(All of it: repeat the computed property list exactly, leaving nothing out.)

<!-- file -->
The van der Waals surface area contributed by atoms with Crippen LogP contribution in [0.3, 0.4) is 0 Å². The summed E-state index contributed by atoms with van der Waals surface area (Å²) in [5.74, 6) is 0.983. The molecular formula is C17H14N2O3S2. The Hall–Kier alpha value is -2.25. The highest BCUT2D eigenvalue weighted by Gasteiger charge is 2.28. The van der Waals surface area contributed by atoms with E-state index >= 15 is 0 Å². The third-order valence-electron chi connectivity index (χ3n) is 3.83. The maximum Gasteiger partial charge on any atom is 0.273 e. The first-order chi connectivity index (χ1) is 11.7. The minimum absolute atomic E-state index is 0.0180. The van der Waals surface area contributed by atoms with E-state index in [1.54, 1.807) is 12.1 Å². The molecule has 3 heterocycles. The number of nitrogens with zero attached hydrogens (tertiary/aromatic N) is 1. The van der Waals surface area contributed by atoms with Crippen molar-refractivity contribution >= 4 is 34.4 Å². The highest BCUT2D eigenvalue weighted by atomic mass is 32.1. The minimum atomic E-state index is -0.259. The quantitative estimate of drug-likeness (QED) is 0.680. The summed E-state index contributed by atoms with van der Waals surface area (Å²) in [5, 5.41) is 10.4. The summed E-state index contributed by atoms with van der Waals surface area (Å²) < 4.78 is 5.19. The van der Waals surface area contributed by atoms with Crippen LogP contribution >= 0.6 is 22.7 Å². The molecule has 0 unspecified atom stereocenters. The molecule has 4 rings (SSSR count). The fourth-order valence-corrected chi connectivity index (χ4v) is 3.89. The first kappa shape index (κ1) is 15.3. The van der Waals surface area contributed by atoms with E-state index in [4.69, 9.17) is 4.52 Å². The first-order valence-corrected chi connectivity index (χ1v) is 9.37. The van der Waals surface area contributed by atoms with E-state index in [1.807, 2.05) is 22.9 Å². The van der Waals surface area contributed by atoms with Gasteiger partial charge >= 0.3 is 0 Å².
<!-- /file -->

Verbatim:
The van der Waals surface area contributed by atoms with Crippen LogP contribution in [0.3, 0.4) is 0 Å². The summed E-state index contributed by atoms with van der Waals surface area (Å²) in [5.74, 6) is 0.983. The molecular formula is C17H14N2O3S2. The Hall–Kier alpha value is -2.25. The highest BCUT2D eigenvalue weighted by Gasteiger charge is 2.28. The van der Waals surface area contributed by atoms with E-state index >= 15 is 0 Å². The third-order valence-electron chi connectivity index (χ3n) is 3.83. The maximum Gasteiger partial charge on any atom is 0.273 e. The first-order chi connectivity index (χ1) is 11.7. The minimum absolute atomic E-state index is 0.0180. The van der Waals surface area contributed by atoms with E-state index in [1.54, 1.807) is 12.1 Å². The molecule has 3 heterocycles. The number of nitrogens with zero attached hydrogens (tertiary/aromatic N) is 1. The van der Waals surface area contributed by atoms with Crippen molar-refractivity contribution >= 4 is 34.4 Å². The highest BCUT2D eigenvalue weighted by atomic mass is 32.1. The minimum atomic E-state index is -0.259. The quantitative estimate of drug-likeness (QED) is 0.680. The summed E-state index contributed by atoms with van der Waals surface area (Å²) in [5, 5.41) is 10.4. The summed E-state index contributed by atoms with van der Waals surface area (Å²) < 4.78 is 5.19. The van der Waals surface area contributed by atoms with Crippen LogP contribution >= 0.6 is 22.7 Å². The molecule has 0 unspecified atom stereocenters. The molecule has 4 rings (SSSR count). The fourth-order valence-corrected chi connectivity index (χ4v) is 3.89. The first kappa shape index (κ1) is 15.3. The van der Waals surface area contributed by atoms with E-state index in [4.69, 9.17) is 4.52 Å². The first-order valence-corrected chi connectivity index (χ1v) is 9.37. The van der Waals surface area contributed by atoms with E-state index in [1.807, 2.05) is 22.9 Å². The van der Waals surface area contributed by atoms with Gasteiger partial charge >= 0.3 is 0 Å².